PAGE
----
The Cassandra data model is premeditated for highly distributed and large scale data. It trades off the customary database guidelines (ACID compliant) for important benefits in operational manageability, performance and availability.
An illustration of how a Cassandra data model would like is as below:
Cassandra.jpg
The basic elements of the Cassandra data model are as follows:
•  Column
•  Super Column
•  Column Family
•  Keyspace
•  Cluster
Column: A column is the basic unit of Cassandra data model. A column comprises of name, value and a time stamp (by default). An example of column in JSON format is as follows:

{ // Example of Column
  "name": "EmployeeID",
  "value": "01234",
  "timestamp": 123456789
}

Super Column: A Super column is a dictionary of boundless number of columns, identified by the column name. An example of super column in JSON format is as follows:

{ // Example of Super Column
  "name": "designation",
  "value": {
"role" : {"name": "role", "value": "Architect", "timestamp": 123456789},
"band" : {"name": "band", "value": "6A", "timestamp": 123456789}
} 


The major differences between a column and a super column are:
•  Column’s value is a string but the super column’s value is a record of columns
•  A super column doesn’t include any time stamp (only terms name & value).
Note: Cassandra does not index sub columns, so when a super column is loaded into memory; all of its columns are loaded as well.
Column Family (CF):  A column family resembles an RDBMS table closely and is an assembly of ordered collection of rows which in-turn are ordered collection of columns.  A column family can be a “standard” or a “super” column family.

A row in a standard column family contains collections of name/value pairs whereas the row in a super column family(SCF) holds collections of super columns (group of sub columns).  An example for a column family is described below (in JSON):
Employee = { // Employee Column Family
   "01234" : {   // Row key  for Employee ID - 01234
        // Collection of name value pairs
        "EmpName" : "Jack",
        "mail" : "<a href="mailto:Jack@xyz.com">Jack@xyz.com</a>",
        "phone" : "9999900000"
        //There can be N number of columns
          }, 
   "01235" : {   // Row key  for Employee ID - 01235
        // Collection of name value pairs
        "EmpName" : "Jill",
        "mail" : "<a href="mailto:Jill@xyz.com">Jill@xyz.com</a>",
        "phone" : "9090909090"
        "VOIP" : "0404787829022",
        "OnsiteMail" : "<a href="mailto:jackandjill@abcdef.com">jackandjill@abcdef.com</a>"
    },
}


Note:  Each column would contain “Time Stamp” by default. For easier narration, time stamp is not included here.
The address of a value in a regular column family is a row key pointing to a column name pointing to a value, while the address of a value in a column family of type “super” is a row key pointing to a column name pointing to a sub column name pointing to a value. An example for Super column in JSON format is as follows:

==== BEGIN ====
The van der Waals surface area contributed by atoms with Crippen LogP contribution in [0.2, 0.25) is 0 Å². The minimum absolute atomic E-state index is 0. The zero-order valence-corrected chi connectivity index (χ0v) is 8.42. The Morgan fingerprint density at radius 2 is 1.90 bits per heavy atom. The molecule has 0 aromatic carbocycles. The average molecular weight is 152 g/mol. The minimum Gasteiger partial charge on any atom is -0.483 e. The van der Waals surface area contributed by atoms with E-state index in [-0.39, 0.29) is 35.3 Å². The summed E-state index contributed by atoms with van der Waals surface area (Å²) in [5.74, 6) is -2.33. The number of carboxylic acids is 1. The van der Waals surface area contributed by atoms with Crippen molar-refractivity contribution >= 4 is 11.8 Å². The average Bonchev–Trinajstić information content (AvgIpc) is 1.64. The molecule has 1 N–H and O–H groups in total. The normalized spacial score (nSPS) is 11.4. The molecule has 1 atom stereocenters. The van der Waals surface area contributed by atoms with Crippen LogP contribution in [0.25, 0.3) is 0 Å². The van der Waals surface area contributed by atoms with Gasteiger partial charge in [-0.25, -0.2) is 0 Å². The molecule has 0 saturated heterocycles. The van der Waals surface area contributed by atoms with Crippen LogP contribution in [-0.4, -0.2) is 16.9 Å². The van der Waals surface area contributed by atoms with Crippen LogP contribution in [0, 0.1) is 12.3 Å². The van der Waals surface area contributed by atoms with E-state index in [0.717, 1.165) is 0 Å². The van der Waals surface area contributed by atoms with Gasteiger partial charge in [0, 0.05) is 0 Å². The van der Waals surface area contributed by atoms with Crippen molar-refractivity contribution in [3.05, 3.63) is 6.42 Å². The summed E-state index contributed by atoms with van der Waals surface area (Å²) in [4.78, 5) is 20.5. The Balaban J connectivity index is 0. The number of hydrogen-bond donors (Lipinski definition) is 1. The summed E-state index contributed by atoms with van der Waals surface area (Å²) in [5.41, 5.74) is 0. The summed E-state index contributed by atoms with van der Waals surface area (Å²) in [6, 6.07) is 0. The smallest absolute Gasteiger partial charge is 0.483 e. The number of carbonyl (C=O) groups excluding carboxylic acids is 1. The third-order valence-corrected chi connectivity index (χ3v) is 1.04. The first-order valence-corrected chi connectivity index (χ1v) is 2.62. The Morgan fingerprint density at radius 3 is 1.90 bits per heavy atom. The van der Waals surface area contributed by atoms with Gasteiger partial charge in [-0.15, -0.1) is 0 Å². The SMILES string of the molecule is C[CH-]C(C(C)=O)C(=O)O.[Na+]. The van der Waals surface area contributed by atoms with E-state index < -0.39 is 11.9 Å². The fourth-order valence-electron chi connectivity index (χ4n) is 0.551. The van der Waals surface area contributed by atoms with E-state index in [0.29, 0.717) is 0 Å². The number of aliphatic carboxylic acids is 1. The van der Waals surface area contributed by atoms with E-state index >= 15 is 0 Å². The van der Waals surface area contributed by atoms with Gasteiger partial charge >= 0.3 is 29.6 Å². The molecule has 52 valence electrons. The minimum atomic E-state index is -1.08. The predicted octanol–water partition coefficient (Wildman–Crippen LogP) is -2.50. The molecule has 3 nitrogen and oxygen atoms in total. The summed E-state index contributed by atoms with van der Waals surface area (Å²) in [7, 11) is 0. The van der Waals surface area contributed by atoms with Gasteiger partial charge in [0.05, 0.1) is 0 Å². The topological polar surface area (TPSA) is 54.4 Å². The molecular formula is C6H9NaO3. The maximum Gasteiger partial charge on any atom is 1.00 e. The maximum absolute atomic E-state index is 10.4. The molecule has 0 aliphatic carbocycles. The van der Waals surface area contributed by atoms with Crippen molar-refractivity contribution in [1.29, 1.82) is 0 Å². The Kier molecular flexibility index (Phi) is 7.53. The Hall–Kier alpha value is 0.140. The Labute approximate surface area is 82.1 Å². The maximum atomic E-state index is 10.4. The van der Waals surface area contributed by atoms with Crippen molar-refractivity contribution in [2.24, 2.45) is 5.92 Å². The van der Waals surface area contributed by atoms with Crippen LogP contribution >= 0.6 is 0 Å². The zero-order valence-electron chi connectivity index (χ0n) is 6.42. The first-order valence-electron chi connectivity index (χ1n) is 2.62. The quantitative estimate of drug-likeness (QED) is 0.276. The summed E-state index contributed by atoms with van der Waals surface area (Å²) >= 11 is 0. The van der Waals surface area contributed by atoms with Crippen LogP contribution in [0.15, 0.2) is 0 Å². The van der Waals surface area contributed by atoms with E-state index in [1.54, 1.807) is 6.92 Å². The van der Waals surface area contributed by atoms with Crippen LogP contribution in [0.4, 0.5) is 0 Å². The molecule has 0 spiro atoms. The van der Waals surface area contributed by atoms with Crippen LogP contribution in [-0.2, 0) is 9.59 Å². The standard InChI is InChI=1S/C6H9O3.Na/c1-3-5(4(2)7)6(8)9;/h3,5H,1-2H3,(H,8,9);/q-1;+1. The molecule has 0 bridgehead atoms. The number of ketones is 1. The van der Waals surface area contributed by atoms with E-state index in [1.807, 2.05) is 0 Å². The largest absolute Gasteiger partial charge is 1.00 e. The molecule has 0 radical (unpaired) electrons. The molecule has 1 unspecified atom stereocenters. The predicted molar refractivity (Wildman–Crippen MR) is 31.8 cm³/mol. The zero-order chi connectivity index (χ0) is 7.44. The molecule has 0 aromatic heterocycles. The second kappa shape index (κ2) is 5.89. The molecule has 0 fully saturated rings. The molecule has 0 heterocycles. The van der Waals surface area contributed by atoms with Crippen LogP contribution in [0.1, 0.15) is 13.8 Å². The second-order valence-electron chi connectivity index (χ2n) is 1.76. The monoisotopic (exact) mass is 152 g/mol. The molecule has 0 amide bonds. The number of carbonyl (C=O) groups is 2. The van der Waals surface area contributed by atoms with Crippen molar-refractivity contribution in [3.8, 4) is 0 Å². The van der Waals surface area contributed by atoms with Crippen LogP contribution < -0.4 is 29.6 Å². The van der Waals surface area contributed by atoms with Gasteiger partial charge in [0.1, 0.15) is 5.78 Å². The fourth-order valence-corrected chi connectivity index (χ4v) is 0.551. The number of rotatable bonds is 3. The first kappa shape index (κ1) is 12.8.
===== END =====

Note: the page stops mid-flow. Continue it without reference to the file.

ProjectsExecuted = { // Super column family
    "01234" :  {    // Row key  for Employee ID - 01235
  //Projects executed by the employee with ID - 01234
       "project1" : {"projcode" : "proj1", "start": "01012011", "end": "03082011", "location": "hyderabad"},
       "project2" : {"projcode" : "proj2", "start": "01042010", "end": "12122010", "location": "chennai"},
       "project3" : {"projcode" : "proj3", "start": "06062009", "end": "01012010", "location": "singapore"}
 
      //There can be N number of super columns

     }, 
   "01235" :  {    // Row key  for Employee ID - 01235
    //Projects executed by the employee with ID - 01235
       "projXYZ" : {"projcode" : "Cod1", "start": "01012011", "end": "03082011", "location": "bangalore"},
       "proj123" : {"projcode" : "Cod2", "start": "01042010", "end": "12122010", "location": "mumbai"},
     }, 
 }

Columns are always organized as per the Column‘s name within their rows. The data would be sorted as soon as it is inserted into the data model.


Keyspace:  A keyspace is the outmost grouping for data in Cassandra, closely resembling an RDBMS database. Similar to the relational database, a keyspace has title and properties that describe the keyspace demeanor. The keyspace is a container for a list of one or more column families (without any enforced association between them).


Cluster: Cluster is the outermost structure in Cassandra (also called as ring). Cassandra database is specially designed to be spread across several machines functioning together that act as a single occurrence to the end user. Cassandra allocates data to nodes in the cluster by arranging them in a ring.

Relational data model vs. Cassandra data model
Relational Data Model
Cassandra data model (Standard)
Cassandra data model (Super)
         Server
Cluster
         Database
Key space
         Table
Column Family
         Primary Key
Key
Column Value
Column Name
Super Column Name
Column Value
Column Name
Column Value
Unlike the traditional RDBMS, Cassandra doesn’t support
  • Query language like SQL (T-SQL, PL/SQL etc.). Cassandra provides an API called thrift through which the data could be accessed.
  • Referential Integrity (operations like cascading deletes are not available)
Designing Cassandra data structures
1. Entities – Point of Interest
The finest way to model a Cassandra data structure is to identify the entities on which most queries would be attentive and creating the entire structure around the entity. The activities performed (generally the use cases) by the user applications, how the data is retrieved and displayed would be the areas of interest for designing the Cassandra column families.